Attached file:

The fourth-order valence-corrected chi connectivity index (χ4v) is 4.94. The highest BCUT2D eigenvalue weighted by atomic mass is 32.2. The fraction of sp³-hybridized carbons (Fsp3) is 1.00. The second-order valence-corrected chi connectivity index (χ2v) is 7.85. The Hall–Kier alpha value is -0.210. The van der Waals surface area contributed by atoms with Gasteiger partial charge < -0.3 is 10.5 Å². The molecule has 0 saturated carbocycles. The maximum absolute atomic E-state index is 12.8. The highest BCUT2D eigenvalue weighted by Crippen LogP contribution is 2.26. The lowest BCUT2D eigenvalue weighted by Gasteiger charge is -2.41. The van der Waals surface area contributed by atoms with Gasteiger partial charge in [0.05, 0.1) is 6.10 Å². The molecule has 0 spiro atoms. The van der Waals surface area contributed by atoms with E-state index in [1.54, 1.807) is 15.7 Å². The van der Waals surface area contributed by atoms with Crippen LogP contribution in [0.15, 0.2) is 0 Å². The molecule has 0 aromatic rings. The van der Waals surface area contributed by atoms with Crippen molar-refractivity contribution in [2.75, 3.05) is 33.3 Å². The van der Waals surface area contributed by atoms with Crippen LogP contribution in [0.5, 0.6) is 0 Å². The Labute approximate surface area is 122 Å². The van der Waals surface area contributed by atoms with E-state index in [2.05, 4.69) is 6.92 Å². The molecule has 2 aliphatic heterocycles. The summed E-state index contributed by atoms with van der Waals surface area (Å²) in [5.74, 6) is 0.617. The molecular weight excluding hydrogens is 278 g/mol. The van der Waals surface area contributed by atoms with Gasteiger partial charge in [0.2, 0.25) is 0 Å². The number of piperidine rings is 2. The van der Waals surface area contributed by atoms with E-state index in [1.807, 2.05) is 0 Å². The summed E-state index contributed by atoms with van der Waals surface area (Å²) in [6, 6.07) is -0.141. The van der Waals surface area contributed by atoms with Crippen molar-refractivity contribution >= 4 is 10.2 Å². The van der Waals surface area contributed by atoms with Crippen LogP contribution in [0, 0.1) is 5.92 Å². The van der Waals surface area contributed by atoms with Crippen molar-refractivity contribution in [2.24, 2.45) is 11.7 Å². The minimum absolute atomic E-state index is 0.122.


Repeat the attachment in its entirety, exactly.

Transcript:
The fourth-order valence-corrected chi connectivity index (χ4v) is 4.94. The highest BCUT2D eigenvalue weighted by atomic mass is 32.2. The fraction of sp³-hybridized carbons (Fsp3) is 1.00. The second-order valence-corrected chi connectivity index (χ2v) is 7.85. The Hall–Kier alpha value is -0.210. The van der Waals surface area contributed by atoms with Gasteiger partial charge < -0.3 is 10.5 Å². The molecule has 0 saturated carbocycles. The maximum absolute atomic E-state index is 12.8. The highest BCUT2D eigenvalue weighted by Crippen LogP contribution is 2.26. The lowest BCUT2D eigenvalue weighted by Gasteiger charge is -2.41. The van der Waals surface area contributed by atoms with Gasteiger partial charge in [0.05, 0.1) is 6.10 Å². The molecule has 0 spiro atoms. The van der Waals surface area contributed by atoms with E-state index in [1.54, 1.807) is 15.7 Å². The van der Waals surface area contributed by atoms with Crippen LogP contribution in [0.15, 0.2) is 0 Å². The molecule has 0 aromatic rings. The van der Waals surface area contributed by atoms with Crippen molar-refractivity contribution in [2.75, 3.05) is 33.3 Å². The van der Waals surface area contributed by atoms with Crippen LogP contribution in [0.5, 0.6) is 0 Å². The Labute approximate surface area is 122 Å². The van der Waals surface area contributed by atoms with E-state index in [2.05, 4.69) is 6.92 Å². The molecule has 2 aliphatic heterocycles. The summed E-state index contributed by atoms with van der Waals surface area (Å²) in [5.74, 6) is 0.617. The molecular weight excluding hydrogens is 278 g/mol. The van der Waals surface area contributed by atoms with Gasteiger partial charge in [0.2, 0.25) is 0 Å². The number of piperidine rings is 2. The van der Waals surface area contributed by atoms with E-state index in [1.807, 2.05) is 0 Å². The summed E-state index contributed by atoms with van der Waals surface area (Å²) in [6, 6.07) is -0.141. The van der Waals surface area contributed by atoms with Crippen molar-refractivity contribution >= 4 is 10.2 Å². The van der Waals surface area contributed by atoms with Crippen LogP contribution in [0, 0.1) is 5.92 Å². The van der Waals surface area contributed by atoms with Crippen molar-refractivity contribution in [2.24, 2.45) is 11.7 Å². The minimum absolute atomic E-state index is 0.122.